The simultaneous loss of cattle and urban jobs caused a downturn in farming and made it impossible for most households to purchase new animals.

The Transkei government continued the apartheid government’s oppressive politics. It also, however, fenced field areas to protect them from grazing cattle and provided ploughing support.

Smallholder farming today

Today, as a result of past legacies, households mainly rely on other forms of income than farming. This is unlikely to change completely. Most rural residents in the villages where I have worked do not see farming as their future main occupation, but they still value part-time farming as important for food security. In this they face constraints which government interventions have not addressed.

The past decline in cattle numbers means that the stock of cattle in the community is now too small to support farming adequately. Households that do not own cattle find it difficult to plough their fields. Those with cattle are reluctant to lend them to anyone as it exhausts the animals.

Another challenge is that the fencing that was erected from the 1970s onwards is old and damaged, so unsupervised cattle can enter fields. A handful of farmers with the means to do so have fenced their own fields. This is costly and not possible for most. A weakened social support structure in farming also means that the poorest households struggle to get labour.

Government-sponsored programmes in the past 20 years have aimed to reverse the decline in agricultural engagement, mainly by subsidising fertilisers and genetically modified (GM) or hybrid maize seeds. The assumption is that these inputs are the key to increased agricultural production. But the new seeds cannot be replanted or legally shared, so people must buy them every year. This undermines the way households help each other with seeds.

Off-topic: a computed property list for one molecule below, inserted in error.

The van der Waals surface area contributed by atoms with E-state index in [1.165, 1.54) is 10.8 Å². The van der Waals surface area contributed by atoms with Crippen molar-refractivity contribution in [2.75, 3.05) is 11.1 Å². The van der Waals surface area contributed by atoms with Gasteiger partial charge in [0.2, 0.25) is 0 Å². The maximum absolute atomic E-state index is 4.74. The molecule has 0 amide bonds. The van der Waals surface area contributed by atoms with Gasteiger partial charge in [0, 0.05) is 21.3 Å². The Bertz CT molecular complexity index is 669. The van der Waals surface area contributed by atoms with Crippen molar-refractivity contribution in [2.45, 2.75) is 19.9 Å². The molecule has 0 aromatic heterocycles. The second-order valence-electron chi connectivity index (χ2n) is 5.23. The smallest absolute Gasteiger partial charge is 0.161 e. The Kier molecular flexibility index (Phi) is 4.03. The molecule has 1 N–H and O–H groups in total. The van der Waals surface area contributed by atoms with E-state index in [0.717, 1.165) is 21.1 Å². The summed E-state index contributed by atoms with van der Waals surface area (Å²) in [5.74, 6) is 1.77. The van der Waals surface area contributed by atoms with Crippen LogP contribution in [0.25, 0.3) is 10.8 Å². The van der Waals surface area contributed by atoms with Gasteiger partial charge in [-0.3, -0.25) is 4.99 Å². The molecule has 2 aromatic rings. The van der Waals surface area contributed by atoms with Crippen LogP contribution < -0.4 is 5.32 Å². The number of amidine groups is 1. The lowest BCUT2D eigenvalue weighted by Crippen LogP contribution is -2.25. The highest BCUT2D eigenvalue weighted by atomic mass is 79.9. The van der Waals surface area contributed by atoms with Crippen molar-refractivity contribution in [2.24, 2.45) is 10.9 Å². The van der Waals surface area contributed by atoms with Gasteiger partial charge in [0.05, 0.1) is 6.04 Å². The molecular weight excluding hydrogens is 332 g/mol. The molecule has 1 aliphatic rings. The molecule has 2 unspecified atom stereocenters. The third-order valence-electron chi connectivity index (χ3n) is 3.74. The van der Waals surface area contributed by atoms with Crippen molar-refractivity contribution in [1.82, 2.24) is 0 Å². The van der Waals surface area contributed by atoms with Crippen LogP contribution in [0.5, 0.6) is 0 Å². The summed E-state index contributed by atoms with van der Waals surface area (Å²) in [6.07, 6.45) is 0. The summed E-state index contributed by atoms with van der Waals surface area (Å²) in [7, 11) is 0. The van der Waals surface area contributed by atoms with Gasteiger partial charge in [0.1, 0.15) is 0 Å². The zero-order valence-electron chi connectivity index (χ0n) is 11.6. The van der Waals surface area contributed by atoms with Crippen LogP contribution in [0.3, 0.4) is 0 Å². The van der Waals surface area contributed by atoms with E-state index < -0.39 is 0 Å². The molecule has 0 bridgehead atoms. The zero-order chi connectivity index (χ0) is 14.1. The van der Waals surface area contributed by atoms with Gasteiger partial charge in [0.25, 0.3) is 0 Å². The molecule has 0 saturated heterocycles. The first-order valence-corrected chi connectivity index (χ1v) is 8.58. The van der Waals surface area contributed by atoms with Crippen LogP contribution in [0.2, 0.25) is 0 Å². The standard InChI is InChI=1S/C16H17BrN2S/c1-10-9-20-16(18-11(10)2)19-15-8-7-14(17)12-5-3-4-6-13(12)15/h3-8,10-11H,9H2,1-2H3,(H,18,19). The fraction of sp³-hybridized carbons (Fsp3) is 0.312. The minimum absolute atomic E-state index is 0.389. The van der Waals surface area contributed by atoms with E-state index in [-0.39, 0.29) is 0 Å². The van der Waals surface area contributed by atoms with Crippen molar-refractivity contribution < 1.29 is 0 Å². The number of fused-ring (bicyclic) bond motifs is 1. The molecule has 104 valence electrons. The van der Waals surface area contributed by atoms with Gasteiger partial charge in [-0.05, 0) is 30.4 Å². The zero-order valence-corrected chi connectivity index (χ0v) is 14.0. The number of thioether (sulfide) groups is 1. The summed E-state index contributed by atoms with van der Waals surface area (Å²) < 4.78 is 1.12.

Another false assumption that has influenced recent government programmes is that farming is an either/or activity. This has resulted in programmes giving support only to “committed farmers” — those already planting their fields.

A minority of better-off smallholders — with their own cattle for ploughing, the ability to fence their fields, and some money to purchase labour and inputs — have benefited from recent agricultural programmes. Meanwhile the majority of smallholders have been pushed out of agriculture.

Why government should make changes

My research shows that many smallholders want to increase their engagement in farming. Farming remains important even to people who find it hard to stay involved. A planted garden is still seen as crucial for a proper household, and many would like to farm more, particularly to produce food.

Based on my research, I suggest the government should build on this will to farm and abandon its strategy of nudging people to adopt expensive inputs. More effective measures to support farming would be:

  • unconditional help with ploughing and fencing

  • making more agricultural advisors available

  • training agricultural advisors in low-input farming

  • supporting the use of local inputs, such as seed and manure, and allowing access to improved but locally adapted seeds.

These measures would be no costlier than the current input-support programmes. (The seed supplied by many of the recent government funded programmes has been as much as ten times more expensive than other available certified seeds.) The measures I suggest would also be positive for households across all wealth levels.The Conversation

Klara Fischer, Associate professor in Rural Development, Swedish University of Agricultural Sciences

This article is republished from The Conversation under a Creative Commons license. Read the original article.